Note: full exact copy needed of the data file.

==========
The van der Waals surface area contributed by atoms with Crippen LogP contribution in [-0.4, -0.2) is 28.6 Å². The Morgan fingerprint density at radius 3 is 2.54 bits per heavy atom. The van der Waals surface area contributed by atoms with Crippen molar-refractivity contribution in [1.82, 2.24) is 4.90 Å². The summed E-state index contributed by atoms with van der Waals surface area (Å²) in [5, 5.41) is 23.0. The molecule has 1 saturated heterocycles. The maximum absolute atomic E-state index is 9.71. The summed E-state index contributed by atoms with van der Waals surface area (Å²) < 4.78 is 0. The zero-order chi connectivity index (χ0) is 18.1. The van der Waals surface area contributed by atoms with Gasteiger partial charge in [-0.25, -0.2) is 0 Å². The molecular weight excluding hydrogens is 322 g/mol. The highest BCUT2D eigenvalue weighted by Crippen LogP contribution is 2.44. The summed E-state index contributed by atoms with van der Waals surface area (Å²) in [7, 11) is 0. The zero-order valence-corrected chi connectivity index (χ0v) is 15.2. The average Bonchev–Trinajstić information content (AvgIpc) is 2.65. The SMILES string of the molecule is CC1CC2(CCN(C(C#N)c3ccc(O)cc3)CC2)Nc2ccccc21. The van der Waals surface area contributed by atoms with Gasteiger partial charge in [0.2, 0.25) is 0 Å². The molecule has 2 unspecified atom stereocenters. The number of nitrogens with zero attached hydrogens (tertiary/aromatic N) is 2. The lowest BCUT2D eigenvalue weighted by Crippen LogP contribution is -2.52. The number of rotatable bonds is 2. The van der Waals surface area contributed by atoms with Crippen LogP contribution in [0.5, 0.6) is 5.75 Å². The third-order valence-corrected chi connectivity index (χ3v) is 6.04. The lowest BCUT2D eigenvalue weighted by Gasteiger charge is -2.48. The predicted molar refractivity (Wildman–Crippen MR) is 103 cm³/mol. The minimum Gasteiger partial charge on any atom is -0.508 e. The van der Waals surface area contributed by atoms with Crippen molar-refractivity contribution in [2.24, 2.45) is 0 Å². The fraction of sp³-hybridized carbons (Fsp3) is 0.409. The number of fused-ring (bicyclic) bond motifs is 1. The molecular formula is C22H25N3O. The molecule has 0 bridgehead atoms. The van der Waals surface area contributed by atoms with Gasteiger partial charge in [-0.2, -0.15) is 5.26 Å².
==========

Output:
The van der Waals surface area contributed by atoms with Crippen LogP contribution in [-0.4, -0.2) is 28.6 Å². The Morgan fingerprint density at radius 3 is 2.54 bits per heavy atom. The van der Waals surface area contributed by atoms with Crippen molar-refractivity contribution in [1.82, 2.24) is 4.90 Å². The summed E-state index contributed by atoms with van der Waals surface area (Å²) in [5, 5.41) is 23.0. The molecule has 1 saturated heterocycles. The maximum absolute atomic E-state index is 9.71. The summed E-state index contributed by atoms with van der Waals surface area (Å²) < 4.78 is 0. The zero-order chi connectivity index (χ0) is 18.1. The van der Waals surface area contributed by atoms with Gasteiger partial charge in [-0.25, -0.2) is 0 Å². The molecular weight excluding hydrogens is 322 g/mol. The highest BCUT2D eigenvalue weighted by Crippen LogP contribution is 2.44. The summed E-state index contributed by atoms with van der Waals surface area (Å²) in [7, 11) is 0. The zero-order valence-corrected chi connectivity index (χ0v) is 15.2. The average Bonchev–Trinajstić information content (AvgIpc) is 2.65. The SMILES string of the molecule is CC1CC2(CCN(C(C#N)c3ccc(O)cc3)CC2)Nc2ccccc21. The van der Waals surface area contributed by atoms with Gasteiger partial charge in [0.2, 0.25) is 0 Å². The molecule has 2 unspecified atom stereocenters. The number of nitrogens with zero attached hydrogens (tertiary/aromatic N) is 2. The lowest BCUT2D eigenvalue weighted by Crippen LogP contribution is -2.52. The number of rotatable bonds is 2. The van der Waals surface area contributed by atoms with Crippen LogP contribution in [0.5, 0.6) is 5.75 Å². The third-order valence-corrected chi connectivity index (χ3v) is 6.04. The lowest BCUT2D eigenvalue weighted by Gasteiger charge is -2.48. The predicted molar refractivity (Wildman–Crippen MR) is 103 cm³/mol. The minimum Gasteiger partial charge on any atom is -0.508 e. The van der Waals surface area contributed by atoms with Crippen molar-refractivity contribution in [2.24, 2.45) is 0 Å². The fraction of sp³-hybridized carbons (Fsp3) is 0.409. The number of fused-ring (bicyclic) bond motifs is 1. The molecular formula is C22H25N3O. The molecule has 0 bridgehead atoms. The van der Waals surface area contributed by atoms with Gasteiger partial charge in [-0.2, -0.15) is 5.26 Å².